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The U.S. Anti-Doping Agency’s report that Lance Armstrong led doping programs for himself and teammates not only ended Armstrong’s career and stripped him of his seven Tour de France titles, it also saw notable brands such as Anheuser-Busch InBev, Nike and Trek Bicycles sever fruitful and long-standing ties with the athlete. It was like the Tiger Woods scandal of years past, version 2.0: all the more serious because of Armstrong’s noted personal and professional achievements. While the decisions to end sponsorship in this case seem almost obvious, they did prompt a discussion with my Vertical Marketing Network colleagues. Over the summer, we watched “guerrilla marketing” campaigns from unofficial sponsors such as FedEx, Nike and fast-food chain Subway score gold at the Olympics. More and more often, official sponsorship seems to backfire. Or, just as bad: not be worth it. Yes, it can be rewarding for both parties when done right, but with more consumers turning to social media and word of mouth for opinions, it seems like sponsorship could go the way of Armstrong’s career: down the drain.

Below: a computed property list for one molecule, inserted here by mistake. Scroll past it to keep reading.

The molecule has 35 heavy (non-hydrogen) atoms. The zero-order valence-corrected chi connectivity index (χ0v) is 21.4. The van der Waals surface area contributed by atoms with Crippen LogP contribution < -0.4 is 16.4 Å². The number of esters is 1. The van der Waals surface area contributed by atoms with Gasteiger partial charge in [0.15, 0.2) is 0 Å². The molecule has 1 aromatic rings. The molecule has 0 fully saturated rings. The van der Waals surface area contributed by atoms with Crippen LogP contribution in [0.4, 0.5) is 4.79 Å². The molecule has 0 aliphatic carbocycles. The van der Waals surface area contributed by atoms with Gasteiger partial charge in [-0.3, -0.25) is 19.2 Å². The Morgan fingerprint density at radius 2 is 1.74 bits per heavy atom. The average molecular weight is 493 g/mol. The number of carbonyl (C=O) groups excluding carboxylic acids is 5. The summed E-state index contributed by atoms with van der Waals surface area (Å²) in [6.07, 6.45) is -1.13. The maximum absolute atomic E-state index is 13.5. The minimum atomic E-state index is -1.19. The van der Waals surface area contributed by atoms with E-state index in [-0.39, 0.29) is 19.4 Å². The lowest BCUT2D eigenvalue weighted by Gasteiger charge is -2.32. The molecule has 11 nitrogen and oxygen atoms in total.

Maybe I’m just blogging out loud, but it seems like sponsorship is a real gamble. While it can pay big to play hard, even the shrewdest of brands can be dealt a wild card.
Which prompts some questions: What can marketers learn from scandals such as this one? Is sponsorship worth it? Have the events of the past several months challenged the ways you think about the benefits of official sponsorship? Do the benefits for brands outweigh the risks involved in these kinds of relationships?
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